Late on Sunday night, local Florida media reported that Nikolas Cruz, the gunman who shot up Marjory Stoneman Douglas High School in February, was assigned to a highly controversial Obama-era disciplinary program. Previously, the Broward County Public Schools Superintendent denied the connection – repeatedly, in fact.
As WLRN reported:
Broward school district officials admitted Sunday that the confessed Marjory Stoneman Douglas High School gunman was assigned to a controversial disciplinary program, after the superintendent repeatedly claimed Nikolas Cruz had “no connection” to the alternative punishment designed to limit on-campus arrests.
Two sources with knowledge of Cruz’s discipline records told WLRN he was referred to the so-called PROMISE Program for a three-day stint after committing vandalism at Westglades Middle School in 2013.
When asked for a response, a spokeswoman for Superintendent Robert Runcie stated on Friday that district administrators were aggressively analyzing Cruz’s records. Then Tracy Clark said on Sunday afternoon the district had “confirmed” Cruz’s referral to PROMISE after he vandalized a bathroom at the middle school on Nov. 25, 2013.
The program, with its soft approach to discipline, obviously became controversial in the aftermath of the deadly attack:
The PROMISE program allows students who commit certain misdemeanors — there’s an official list of 13 — at school to avoid getting involved with the criminal justice system. Instead, they attend the alternative school, where they receive counseling and other support.
PROMISE has come under scrutiny after 17 people died in the Feb. 14 shooting at Stoneman Douglas, in part because one of the injured survivors is planning a lawsuit that will argue the program led school leaders to demonstrate a lax attitude toward discipline.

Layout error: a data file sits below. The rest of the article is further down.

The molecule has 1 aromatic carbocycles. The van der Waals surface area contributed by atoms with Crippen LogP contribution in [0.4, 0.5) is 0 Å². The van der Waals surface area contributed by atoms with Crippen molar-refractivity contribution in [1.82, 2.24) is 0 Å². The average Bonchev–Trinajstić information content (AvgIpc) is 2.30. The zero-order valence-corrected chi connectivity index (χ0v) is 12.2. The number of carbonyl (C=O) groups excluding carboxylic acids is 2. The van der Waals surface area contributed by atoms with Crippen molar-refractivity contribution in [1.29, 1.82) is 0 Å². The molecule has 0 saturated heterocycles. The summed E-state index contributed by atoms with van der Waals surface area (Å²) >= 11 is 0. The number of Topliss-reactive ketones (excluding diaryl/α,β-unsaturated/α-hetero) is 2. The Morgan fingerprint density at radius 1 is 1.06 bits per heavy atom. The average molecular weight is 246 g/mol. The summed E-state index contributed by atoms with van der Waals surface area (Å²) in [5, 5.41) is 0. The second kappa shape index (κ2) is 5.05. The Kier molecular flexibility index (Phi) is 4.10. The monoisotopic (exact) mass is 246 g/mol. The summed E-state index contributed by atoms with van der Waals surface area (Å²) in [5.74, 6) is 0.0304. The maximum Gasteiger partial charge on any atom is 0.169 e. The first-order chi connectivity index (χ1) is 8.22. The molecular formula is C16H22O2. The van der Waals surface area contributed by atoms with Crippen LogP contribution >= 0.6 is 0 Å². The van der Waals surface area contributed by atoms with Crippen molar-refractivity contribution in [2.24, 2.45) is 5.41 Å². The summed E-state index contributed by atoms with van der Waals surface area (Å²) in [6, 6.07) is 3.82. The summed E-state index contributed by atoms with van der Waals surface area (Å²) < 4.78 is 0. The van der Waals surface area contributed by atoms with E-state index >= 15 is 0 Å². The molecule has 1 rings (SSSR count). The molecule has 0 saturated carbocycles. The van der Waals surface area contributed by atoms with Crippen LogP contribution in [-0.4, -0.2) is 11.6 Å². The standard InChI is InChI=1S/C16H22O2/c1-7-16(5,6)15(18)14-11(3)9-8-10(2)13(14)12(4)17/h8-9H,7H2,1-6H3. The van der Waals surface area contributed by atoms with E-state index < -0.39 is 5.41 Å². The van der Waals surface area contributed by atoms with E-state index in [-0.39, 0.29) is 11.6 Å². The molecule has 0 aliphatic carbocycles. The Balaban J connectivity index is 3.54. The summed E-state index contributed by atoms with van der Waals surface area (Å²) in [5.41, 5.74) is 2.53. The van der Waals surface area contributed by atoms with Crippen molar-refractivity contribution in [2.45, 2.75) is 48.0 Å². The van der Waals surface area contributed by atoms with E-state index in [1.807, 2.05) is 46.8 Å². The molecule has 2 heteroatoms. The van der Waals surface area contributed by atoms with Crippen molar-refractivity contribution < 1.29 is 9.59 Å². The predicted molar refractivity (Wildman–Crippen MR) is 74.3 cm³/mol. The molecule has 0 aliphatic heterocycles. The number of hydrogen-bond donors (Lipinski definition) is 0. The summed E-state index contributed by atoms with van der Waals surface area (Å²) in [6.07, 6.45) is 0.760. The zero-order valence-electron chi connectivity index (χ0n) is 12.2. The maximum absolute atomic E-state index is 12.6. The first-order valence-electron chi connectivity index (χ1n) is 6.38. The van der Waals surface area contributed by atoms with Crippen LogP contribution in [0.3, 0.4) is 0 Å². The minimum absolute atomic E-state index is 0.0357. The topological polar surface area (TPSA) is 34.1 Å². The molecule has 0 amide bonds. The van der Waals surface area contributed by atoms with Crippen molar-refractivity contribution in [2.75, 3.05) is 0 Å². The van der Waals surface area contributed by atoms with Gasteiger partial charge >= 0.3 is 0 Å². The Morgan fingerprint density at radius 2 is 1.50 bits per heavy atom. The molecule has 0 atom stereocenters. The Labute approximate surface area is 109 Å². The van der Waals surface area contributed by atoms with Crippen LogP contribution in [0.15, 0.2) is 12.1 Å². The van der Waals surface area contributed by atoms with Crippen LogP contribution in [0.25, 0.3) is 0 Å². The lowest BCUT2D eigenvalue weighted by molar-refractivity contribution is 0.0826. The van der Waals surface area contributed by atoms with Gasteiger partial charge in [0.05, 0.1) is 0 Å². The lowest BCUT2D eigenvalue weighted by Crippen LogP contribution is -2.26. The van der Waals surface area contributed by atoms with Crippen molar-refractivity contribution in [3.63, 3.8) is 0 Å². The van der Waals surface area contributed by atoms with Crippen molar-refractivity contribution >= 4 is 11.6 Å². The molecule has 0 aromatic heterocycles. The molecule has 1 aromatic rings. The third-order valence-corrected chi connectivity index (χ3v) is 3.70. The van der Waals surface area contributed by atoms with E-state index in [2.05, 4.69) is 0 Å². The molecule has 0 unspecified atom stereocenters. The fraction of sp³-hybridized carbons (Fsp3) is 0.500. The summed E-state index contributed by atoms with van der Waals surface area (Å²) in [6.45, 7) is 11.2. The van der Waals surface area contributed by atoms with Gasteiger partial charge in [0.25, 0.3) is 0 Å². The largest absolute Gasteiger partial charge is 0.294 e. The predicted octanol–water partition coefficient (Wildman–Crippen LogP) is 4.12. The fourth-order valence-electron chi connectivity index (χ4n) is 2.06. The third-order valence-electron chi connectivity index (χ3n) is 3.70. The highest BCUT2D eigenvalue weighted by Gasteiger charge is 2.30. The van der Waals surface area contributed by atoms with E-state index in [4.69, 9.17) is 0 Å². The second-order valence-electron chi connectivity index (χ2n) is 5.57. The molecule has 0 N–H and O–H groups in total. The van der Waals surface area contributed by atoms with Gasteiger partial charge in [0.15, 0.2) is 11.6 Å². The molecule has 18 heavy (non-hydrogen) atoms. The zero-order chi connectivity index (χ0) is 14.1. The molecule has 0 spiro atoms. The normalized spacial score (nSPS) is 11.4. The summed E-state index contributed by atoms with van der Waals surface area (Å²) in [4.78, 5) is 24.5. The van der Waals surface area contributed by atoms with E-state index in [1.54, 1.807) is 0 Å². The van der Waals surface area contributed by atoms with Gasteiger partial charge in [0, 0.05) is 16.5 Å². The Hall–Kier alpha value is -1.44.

Superintendent Robert W. Runcie implemented the PROMISE Program in Broward County Public Schools in 2013, as part of the former Obama Administration’s effort to reduce the number of minority students who ended up in prison from crimes committed on campus.
Cruz appeared at Pine Ridge Education Center in Fort Lauderdale — an alternative school facility where PROMISE is housed — for an intake interview the day after the reported vandalism incident.
As Senator Marco Rubio (R-FL) tweeted this morning, he was misled:
I was repeatedly told that the Parkland shooter was never in the Promise Program I was asking questions about. Now it turns out that in fact he was. https://t.co/q1JTbDXoU3
— Marco Rubio (@marcorubio) May 7, 2018
And students affected by the Parkland shooting reacted on Twitter:
.@RobertwRuncie another lie you told is exposed… The PROMISE program you implemented into our schools allowed 18-1958 to stay in the @browardschools. It cost 17 lives. Our school board is filled with compulsive liars. This must stop.#FIXIT https://t.co/9daF6CNoyw
— Hunter Pollack (@PollackHunter) May 7, 2018
— Kyle Kashuv (@KyleKashuv) May 7, 2018
Clearly, Runcie needs to go. His direct involvement in relaxing punishment for misdemeanors clearly doesn’t work. Students should be taught that when they commit crimes, serious punishment and repercussions will happen, even if they are not 18 years old.
What do you think about this bombshell report from Broward County Public Schools? Please leave us a comment (below) and tell us.